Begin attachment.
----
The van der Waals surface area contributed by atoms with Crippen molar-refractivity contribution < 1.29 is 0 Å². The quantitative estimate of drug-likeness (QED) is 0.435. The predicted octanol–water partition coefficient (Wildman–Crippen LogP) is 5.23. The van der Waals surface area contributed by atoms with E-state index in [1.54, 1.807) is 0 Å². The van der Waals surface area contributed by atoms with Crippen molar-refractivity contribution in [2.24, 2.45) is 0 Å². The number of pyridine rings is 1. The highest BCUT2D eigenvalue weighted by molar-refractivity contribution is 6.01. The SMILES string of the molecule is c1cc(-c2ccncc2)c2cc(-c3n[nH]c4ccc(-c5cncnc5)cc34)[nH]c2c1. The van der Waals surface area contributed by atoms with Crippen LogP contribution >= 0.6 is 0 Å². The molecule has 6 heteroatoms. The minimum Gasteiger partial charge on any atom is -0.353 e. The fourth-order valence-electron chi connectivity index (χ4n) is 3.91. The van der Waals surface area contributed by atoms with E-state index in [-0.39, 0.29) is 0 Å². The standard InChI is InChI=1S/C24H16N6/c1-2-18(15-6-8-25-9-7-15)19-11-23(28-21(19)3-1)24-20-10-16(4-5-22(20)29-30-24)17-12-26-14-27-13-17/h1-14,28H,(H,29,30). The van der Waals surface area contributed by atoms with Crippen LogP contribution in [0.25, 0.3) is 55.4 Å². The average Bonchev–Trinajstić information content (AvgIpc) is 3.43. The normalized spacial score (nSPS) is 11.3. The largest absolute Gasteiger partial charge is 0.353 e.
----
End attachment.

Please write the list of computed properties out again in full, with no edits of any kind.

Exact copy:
The van der Waals surface area contributed by atoms with Crippen molar-refractivity contribution < 1.29 is 0 Å². The quantitative estimate of drug-likeness (QED) is 0.435. The predicted octanol–water partition coefficient (Wildman–Crippen LogP) is 5.23. The van der Waals surface area contributed by atoms with E-state index in [1.54, 1.807) is 0 Å². The van der Waals surface area contributed by atoms with Crippen molar-refractivity contribution in [2.24, 2.45) is 0 Å². The number of pyridine rings is 1. The highest BCUT2D eigenvalue weighted by molar-refractivity contribution is 6.01. The SMILES string of the molecule is c1cc(-c2ccncc2)c2cc(-c3n[nH]c4ccc(-c5cncnc5)cc34)[nH]c2c1. The van der Waals surface area contributed by atoms with Crippen LogP contribution >= 0.6 is 0 Å². The molecule has 6 heteroatoms. The minimum Gasteiger partial charge on any atom is -0.353 e. The fourth-order valence-electron chi connectivity index (χ4n) is 3.91. The van der Waals surface area contributed by atoms with E-state index in [-0.39, 0.29) is 0 Å². The standard InChI is InChI=1S/C24H16N6/c1-2-18(15-6-8-25-9-7-15)19-11-23(28-21(19)3-1)24-20-10-16(4-5-22(20)29-30-24)17-12-26-14-27-13-17/h1-14,28H,(H,29,30). The van der Waals surface area contributed by atoms with Crippen LogP contribution in [0.25, 0.3) is 55.4 Å². The average Bonchev–Trinajstić information content (AvgIpc) is 3.43. The normalized spacial score (nSPS) is 11.3. The largest absolute Gasteiger partial charge is 0.353 e.